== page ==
The rest of the book is every bit as golden, hitting texture, typography, and imagery. There are a number of terrific resources for fonts, colors, and images with a mix between free and commercial resources.
The Principles of Beautiful Web Design isn't just for lame design folks like myself. I imagine even accomplished web designers could learn a thing or two from it. It's that good.
This book does NOT articulate a set of principles and explain their application; there is little to generalize to other problem solving contexts (or my context at least).
I am new to web development and for other self directed learning (Java, XHTML, AJAX and OO) I have started with a funky Head First book followed by more formal academic books (Booch, Bloch, Dietal, Larman, Jeremy Keith).
This book is neither funky or formal. Where the Head First series successfully uses cultural references and idioms to engage the reader in learning complex concepts and principles, this book uses similar devices with no obvious intent other than being familiar. Where the formal books locate material by referencing a broader academic context, this author references the somewhat creative work of his own and that of his friends. There is no bibliography and this is not a primer to the broader discipline.
The author admits difficulty in `verbalizing the procedures' because much of his design is `subconscious' (p24), he follows with four pages of stream of consciousness explanation on the realization of a design that includes over sixty `I' references - and scant reference to design principles. There is NO discussion of the design principles underpinning well-known successful sites, nor how principles unfold in various contexts such as corporate sites, e-commerce sites, blog sites, sales sites, Gothic music and games sites, and so forth.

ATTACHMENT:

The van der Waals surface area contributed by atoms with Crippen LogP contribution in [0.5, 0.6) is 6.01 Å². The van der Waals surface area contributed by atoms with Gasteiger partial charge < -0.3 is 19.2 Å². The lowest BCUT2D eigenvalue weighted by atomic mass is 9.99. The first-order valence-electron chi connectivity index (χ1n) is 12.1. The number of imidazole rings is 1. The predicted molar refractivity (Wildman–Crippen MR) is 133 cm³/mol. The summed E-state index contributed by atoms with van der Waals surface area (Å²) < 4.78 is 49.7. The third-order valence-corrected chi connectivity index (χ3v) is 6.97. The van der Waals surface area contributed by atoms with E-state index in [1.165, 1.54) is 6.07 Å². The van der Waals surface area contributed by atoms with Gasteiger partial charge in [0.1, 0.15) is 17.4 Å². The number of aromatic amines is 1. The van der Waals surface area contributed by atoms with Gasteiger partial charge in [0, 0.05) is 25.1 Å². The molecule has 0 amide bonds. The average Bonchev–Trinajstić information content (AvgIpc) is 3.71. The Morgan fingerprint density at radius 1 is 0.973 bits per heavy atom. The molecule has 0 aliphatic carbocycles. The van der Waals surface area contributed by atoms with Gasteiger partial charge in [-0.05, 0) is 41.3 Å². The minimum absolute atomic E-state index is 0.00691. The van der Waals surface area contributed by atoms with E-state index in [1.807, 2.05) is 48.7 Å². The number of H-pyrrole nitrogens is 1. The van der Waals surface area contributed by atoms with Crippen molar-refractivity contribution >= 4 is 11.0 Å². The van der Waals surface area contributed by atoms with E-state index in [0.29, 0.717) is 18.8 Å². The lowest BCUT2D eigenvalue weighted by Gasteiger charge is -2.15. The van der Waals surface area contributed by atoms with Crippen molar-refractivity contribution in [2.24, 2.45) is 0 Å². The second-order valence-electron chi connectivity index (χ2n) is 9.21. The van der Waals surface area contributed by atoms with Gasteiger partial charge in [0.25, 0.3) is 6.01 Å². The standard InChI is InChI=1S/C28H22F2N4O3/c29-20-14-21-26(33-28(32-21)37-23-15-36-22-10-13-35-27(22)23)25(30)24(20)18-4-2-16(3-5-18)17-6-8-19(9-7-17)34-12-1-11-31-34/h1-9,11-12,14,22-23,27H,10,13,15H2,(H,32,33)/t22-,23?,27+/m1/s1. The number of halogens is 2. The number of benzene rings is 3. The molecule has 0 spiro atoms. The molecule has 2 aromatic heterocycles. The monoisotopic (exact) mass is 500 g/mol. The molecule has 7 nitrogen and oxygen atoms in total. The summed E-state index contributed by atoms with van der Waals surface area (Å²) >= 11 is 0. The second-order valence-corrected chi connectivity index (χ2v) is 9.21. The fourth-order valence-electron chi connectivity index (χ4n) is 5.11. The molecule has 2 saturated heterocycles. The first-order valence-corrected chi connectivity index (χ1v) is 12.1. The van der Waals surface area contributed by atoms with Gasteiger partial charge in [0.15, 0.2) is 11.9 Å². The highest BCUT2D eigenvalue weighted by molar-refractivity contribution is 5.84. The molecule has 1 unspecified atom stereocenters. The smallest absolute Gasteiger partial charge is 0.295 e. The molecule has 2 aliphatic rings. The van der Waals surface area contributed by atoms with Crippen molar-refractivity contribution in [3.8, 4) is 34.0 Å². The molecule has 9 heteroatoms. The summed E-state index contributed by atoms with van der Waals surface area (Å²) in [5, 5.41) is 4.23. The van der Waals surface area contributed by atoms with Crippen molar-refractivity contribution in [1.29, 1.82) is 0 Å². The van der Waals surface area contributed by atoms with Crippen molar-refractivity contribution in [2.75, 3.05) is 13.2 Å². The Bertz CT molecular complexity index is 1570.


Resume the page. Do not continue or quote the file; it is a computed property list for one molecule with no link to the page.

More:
For example, fixed versus liquid layouts is addressed with pros and cons listed. The author concludes that 'the decision [is]...determined by the target audience and accessibility goals of each individual web site' (p29). However, principles for determining audience needs and their accessibility goals for different contexts is NOT really covered.
There seems disdain for academic rigor and technical knowledge: `the rule of thirds or...rule of turds' (p10). `besides, my maths is a little rusty' (p9) `Describing ...emotional connections ... with colors can be a hippy-esque topic' (p39). There is no sense that the author is in command of the discipline, instead he appears embarrassed by its technical aspects.
Color blindness and accessibility are NOT covered. `Principle/s' is NOT listed in the index.
I give two stars as it may be useful for some, as demonstrated by other reviews; and the book is well presented. However, I will fulfill my needs by looking for more substantial and perhaps non web directed books on color and graphic design.
[addendum 24 Nov 07 - See my review on "The Complete Color Harmony" by Sutton and Whelan The Complete Color Harmony: Expert Color Information for Professional Color Results (Color Harmony)for a book I used for principles of color]
The author picks a company for whom he designed a site. Although he covers some interesting topics throughout the book, the project he chose to demonstrate is far from inspiring. Seems as though he could chosen a more interesting project.
I read this book the same time I read "Transcending CSS: The Fine Art of Web Design" by Andy Clarke. It is much more inspiring and in depth book in regards to DESIGN. You'll learn some really amazing CSS techniques as well. As of late, I find New Riders publications to outdo Sitepoint books on similar subjects.
I'd wait to purchase a used version of this book...